Although President Salinas's rejection of overt electoral fraud was by no means novel or systematic, his admonitions concerning fraud in state and local elections did help curb some of the more conspicuous abuses. In addition, the president's moves against individuals associated with corruption served as a powerful weapon in his reformist struggles against the most recalcitrant factions of the PRI old guard. Many members of the PRI's político wing opposed the president's economic policies and resented central government interference in state and local politics.
Contradicting his moves on behalf of more transparent and competitive elections, Salinas took some measures that made it more difficult for the opposition to contest the PRI's public policy initiatives. In the name of preserving "governability," Salinas resorted frequently to his executive prerogatives in pushing legislation through the Congress with a minimum of public debate. Although the 1990 electoral reform created institutions and a legal framework to fight electoral fraud and abuses, it also contained a new formula for legislative seating that made it more difficult for the opposition to gain seats in the Chamber of Deputies. Under the 1990 electoral code, the threshold for obtaining an automatic majority of seats in the chamber was reduced to 35 percent of the national vote. This threshold practically ensured that any future PRI administration could count on a PRI-controlled Chamber of Deputies to pass its legislative initiatives. This highly unpopular electoral law was rescinded in 1994 during the reforms leading to the August elections.
One of the key features of the 1990 electoral code was the abolition of the discredited Federal Electoral Commission and its replacement with a new Federal Electoral Institute (Instituto Federal Electoral--IFE). The IFE is a semiautononomous organization, consisting of representatives from government and the major political parties. It supervises elections and investigates complaints of irregularities. The IFE also administers the entire electoral process at the federal, state, and local levels. During the early 1990s, reforms of the IFE strengthened its capacity to serve as a nonpartisan electoral commission. These reforms included the introduction of majority nonpartisan representation (six out of eleven seats) in the IFE governing board, a legal framework for Mexican and foreign observers to monitor the elections, and an independent audit of the national voter list. Other electoral rules implemented during the Salinas sexenio included the compilation of a new and more accurate national electoral roll, and the issue of new voter registration cards bearing voter photographs and fingerprints.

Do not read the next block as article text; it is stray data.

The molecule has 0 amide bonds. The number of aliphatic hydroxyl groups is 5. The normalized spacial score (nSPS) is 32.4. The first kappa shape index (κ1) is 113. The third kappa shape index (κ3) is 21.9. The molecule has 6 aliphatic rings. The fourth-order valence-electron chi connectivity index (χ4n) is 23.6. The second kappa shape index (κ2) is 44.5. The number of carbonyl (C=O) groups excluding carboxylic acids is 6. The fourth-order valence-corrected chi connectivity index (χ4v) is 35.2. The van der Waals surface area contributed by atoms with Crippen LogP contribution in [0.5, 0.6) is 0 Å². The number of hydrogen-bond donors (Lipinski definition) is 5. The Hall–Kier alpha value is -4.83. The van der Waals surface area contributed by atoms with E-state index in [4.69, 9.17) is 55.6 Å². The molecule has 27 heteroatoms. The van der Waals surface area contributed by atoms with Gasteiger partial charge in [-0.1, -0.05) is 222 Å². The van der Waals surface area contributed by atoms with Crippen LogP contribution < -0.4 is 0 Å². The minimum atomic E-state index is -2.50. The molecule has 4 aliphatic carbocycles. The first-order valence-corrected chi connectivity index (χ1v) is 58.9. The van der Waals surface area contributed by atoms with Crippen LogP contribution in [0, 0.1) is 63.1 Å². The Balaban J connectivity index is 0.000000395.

The Salinas government reform program was twofold. It focused on economic growth and the replacement of wide-ranging subsidies to the middle class by a welfare program targeted at the poorest sectors of Mexican society. In a coordinated effort to stimulate economic growth and restructure the economy, Salinas promoted the privatization of state firms that brought more than US$10 billion to the Mexican government. The administration also launched an active campaign to increase foreign investment in Mexico. A second approach involved the massive National Solidarity Program (Programa Nacional de Solidaridad--Pronasol), which was to help the poor and attract political support (see Social Spending, ch. 2). Pronasol distributed several billion dollars, derived from privatization funds, aimed at delivering public works projects to poor areas within the country. Heavy government spending on social projects (schools, health clinics, and roads, among others) contributed to PRI victories in the 1991 midterm elections.
Two important events in 1994 led to dramatic political reforms. First came the Chiapas rebellion on New Year's Day, in which an army of some 2,000 peasants led by the masked Subcommander Marcos demanded social justice and democratization of the Mexican political system (see President Salinas, ch. 1). Two months later, PRI presidential candidate Colosio was assassinated while campaigning in Tijuana.
Despite the rhetoric calling for political reform and democratization, President Salinas actually strengthened the traditional pattern of centralized authority in the decision-making process. A clear example of the continuation of the dedazo was the tight control and secrecy around the unveiling of the second PRI presidential candidate, Zedillo, soon after Colosio's assassination. Critics charged that much of the effort to curb voting fraud stemmed not from a change in institutions but from the personal intervention of President Salinas. Electoral reform was also inhibited by a lack of meaningful political participation by women (who did not attain voting rights until 1954) and by ethnic minorities. Despite the glorification of Mexico's indigenous history in popular art and literature, Mexico's indigenous peoples have been largely marginalized in national politics.